Words are still a very important means of communicating in interactive multimedia, but how a word looks can sometimes communicate as much as what is says. The art of typography has been developed over many centuries in print and more recently in film and television. Many of the lessons about the uses of typefaces and layout in print can be adapted for interactive multimedia. But it is important to remember that a display screen is not paper, so such lessons should not be applied too literally. More than that, in this medium, type can take on a dynamic character, using animation, which in some circumstances can make it more effective.

9.5 Image

Images can used in a multiplicity of ways: to entice, inform, appeal, communicate and enrich. They can excite passions, express feelings, communicate ideas, explain complex relationships, become objects of aesthetic pleasure, meditation and contemplation, and even tell stories.

In interactive multimedia, images can be used in all these ways, and they can also be linked together with text and other images to create new kinds of relationships that can be explored interactively by the user. Just as a painting can tell us a "story" in an iconic, "all-at-once", non-linear way, so images in interactive multimedia can be devices for providing a variety of different ways of looking at a particular subject or theme.

 

9.6 Animation

Animation is a media element that can usefully express the dynamic nature of interactive multimedia. What is important is that it should be used purposefully. Too often animation is used as decoration or to grab attention in a way that serious affects usability and detracts from the user’s experience. However, when it is used thoughtfully it can positively enhance the user’s experience. Some forms of interactive multimedia, such as computer games, are built around animation. In other forms of interactive multimedia its use may be more subtle, quietly providing a dynamic element in what otherwise might be perceived as a series of static events.  There are several ways in which it can be used in interactive multimedia, including:  'animation bites' - short sequences of full or part screen linear animation that illustrate or explain processes and are progressively or automatically played in response to the user's interaction,  as longer sequences in which the user has to make branching choices; as attention-seeking devices, as expressive or decorative effects; as transitional effects, as feedback, and as an 'autoplay' or 'default' condition, that occupies the screen if the user decides not to interact with the programme.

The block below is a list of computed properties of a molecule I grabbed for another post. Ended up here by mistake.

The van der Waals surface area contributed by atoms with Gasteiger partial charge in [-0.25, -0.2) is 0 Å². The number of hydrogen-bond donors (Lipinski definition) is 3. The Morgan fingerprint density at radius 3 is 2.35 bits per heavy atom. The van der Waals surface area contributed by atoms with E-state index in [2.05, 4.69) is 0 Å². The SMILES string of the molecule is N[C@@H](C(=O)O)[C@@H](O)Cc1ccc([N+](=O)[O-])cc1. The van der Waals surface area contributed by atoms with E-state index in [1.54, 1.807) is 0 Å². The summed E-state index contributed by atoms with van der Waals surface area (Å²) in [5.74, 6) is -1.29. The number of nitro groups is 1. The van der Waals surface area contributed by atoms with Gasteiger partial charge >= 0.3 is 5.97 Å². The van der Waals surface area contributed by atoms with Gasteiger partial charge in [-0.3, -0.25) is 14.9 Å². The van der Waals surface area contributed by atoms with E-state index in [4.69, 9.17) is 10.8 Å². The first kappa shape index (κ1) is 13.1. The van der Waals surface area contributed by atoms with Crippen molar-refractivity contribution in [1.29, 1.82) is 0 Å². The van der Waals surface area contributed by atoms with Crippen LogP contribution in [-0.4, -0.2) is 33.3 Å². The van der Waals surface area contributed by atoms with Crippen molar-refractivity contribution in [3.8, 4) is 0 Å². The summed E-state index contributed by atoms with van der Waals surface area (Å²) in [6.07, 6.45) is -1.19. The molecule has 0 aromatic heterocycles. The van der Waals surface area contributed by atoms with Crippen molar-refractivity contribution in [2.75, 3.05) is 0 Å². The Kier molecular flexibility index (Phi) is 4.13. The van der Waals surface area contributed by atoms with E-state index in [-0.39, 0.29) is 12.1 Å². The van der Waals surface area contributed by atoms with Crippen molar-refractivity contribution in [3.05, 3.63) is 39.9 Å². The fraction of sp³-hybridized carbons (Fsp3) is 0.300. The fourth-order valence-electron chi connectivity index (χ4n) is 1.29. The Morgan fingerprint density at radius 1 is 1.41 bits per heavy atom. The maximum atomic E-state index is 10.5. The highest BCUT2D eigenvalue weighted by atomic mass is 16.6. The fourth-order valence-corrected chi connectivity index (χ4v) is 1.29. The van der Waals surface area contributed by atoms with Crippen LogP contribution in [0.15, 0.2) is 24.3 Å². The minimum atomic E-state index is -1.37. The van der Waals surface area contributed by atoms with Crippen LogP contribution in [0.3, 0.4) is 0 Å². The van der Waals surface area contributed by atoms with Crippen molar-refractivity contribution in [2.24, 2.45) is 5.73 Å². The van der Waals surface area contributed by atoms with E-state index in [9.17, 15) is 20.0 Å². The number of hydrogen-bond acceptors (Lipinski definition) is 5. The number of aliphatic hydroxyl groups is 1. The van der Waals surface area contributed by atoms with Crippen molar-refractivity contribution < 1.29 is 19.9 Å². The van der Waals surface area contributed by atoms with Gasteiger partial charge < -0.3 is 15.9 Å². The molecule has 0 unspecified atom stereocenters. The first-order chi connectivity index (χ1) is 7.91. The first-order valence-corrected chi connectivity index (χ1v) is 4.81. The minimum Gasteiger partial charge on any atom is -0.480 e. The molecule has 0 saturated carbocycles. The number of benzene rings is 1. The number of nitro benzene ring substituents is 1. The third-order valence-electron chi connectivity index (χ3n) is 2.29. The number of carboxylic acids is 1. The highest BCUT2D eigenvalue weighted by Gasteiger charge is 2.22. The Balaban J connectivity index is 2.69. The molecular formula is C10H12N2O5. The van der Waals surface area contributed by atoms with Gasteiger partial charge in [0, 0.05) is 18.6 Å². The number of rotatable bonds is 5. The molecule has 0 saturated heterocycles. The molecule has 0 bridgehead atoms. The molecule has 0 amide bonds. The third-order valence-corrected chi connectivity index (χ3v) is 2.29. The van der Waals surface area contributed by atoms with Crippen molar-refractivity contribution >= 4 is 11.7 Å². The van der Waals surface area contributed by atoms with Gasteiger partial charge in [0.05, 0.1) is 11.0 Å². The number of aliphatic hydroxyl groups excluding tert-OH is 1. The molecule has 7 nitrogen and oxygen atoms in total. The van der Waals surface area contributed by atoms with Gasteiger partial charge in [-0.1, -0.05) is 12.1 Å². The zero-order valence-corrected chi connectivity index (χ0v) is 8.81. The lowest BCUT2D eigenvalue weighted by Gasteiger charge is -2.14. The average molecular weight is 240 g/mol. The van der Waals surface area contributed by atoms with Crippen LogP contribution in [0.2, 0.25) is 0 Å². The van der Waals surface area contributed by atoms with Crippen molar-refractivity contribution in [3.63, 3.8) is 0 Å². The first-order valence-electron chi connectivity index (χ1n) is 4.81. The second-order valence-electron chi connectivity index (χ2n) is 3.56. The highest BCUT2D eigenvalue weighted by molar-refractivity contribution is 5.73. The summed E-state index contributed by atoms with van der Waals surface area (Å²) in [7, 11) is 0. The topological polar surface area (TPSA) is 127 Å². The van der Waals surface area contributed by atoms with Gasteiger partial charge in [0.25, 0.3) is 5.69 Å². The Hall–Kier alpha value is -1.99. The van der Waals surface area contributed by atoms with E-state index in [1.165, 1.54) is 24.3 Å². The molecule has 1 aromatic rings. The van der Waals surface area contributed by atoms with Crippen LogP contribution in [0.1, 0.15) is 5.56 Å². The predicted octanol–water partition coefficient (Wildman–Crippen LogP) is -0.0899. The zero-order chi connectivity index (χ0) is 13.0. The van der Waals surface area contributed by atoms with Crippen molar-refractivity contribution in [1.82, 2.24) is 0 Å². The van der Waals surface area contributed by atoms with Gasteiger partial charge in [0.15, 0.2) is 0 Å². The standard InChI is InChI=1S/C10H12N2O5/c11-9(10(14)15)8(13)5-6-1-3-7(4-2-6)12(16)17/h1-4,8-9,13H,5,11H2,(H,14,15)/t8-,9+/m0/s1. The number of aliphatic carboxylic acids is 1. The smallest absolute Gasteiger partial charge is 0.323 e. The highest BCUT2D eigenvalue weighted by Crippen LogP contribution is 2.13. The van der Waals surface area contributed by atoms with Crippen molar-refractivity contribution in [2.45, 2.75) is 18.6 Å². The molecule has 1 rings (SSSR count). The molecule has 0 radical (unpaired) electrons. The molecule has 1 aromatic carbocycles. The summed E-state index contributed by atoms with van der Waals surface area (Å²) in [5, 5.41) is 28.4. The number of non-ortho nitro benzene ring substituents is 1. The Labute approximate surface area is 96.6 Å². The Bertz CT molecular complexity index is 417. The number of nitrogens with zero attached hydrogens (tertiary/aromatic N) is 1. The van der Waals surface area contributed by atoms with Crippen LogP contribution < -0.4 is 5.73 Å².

9.7 Sound

Sound can play a very powerful element in interactive multimedia, that up until recently has rarely been fully exploited. In part, this is due to technical reasons. Sound is memory hungry and limitations on the amount of memory available to the interactive multimedia designer meant that often it was used sparingly, if at all. But perhaps equally importantly our sense of hearing is surprisingly complex. Learning how to use sound effectively in this new context presents a number a of challenges to the design team. Sound can play a number of different, but related roles in interactive multimedia. It can generate an inclusive space that creates a greater sense of involvement with all the other media elements for the user. This may be achieved by the use of music, sound effects and voice overs. It can provide confirmatory feedback for the user by providing sounds that signal the effects of an action, for example an aural "click" when clicking a check box with a mouse. It can provide information, help and instruction. In fact, it can be used in a multitude of different ways, many of which have barely begun to be explored.

 9.8 Video

Video can communicate things that would be very hard to do using any of the other media elements available in interactive multimedia. For example, if you want to show how something has been made, a very direct and powerful way of doing this is simply to show the process in a video sequence and then perhaps to elaborate and explain what has been shown using other media elements. However, it is important that users are given full control any video presented and are not put in the position of having to wait until a video sequence has completed before they can move on to do anything else.

9.9 Software engineering

Interactive multimedia is a form of computer software. This obvious statement is one that can too easily be forgotten in our excitement about seeing the other media elements text, images, sound, animation and video deployed within a computing environment. This is why it is important that software engineers are active involved as full creative members of the design team right from the begining of a project. The knowledge and experience they can bring to a project will often suggest possibilities and approaches that some one without that background simply could not imagine. The moments of magic we sometimes experience when using interactive multimedia are invariably due to the fact that the capabilities of the computer as a medium in its own right are being fully exploited. While it is true that applications such as Macromedia Director or Dreamweaver can allow someone with little programming experience to produce interesting work, increasingly, as the medium matures and becomes more ambitious, intelligent and creative software engineering will be a key component in successful projects.  

10 Integrating the media elements

10.1 Integrating the media elements

The way that the media elements are integrated in to the interactive multimedia design will vary according to whether the craft, product or process model is being used.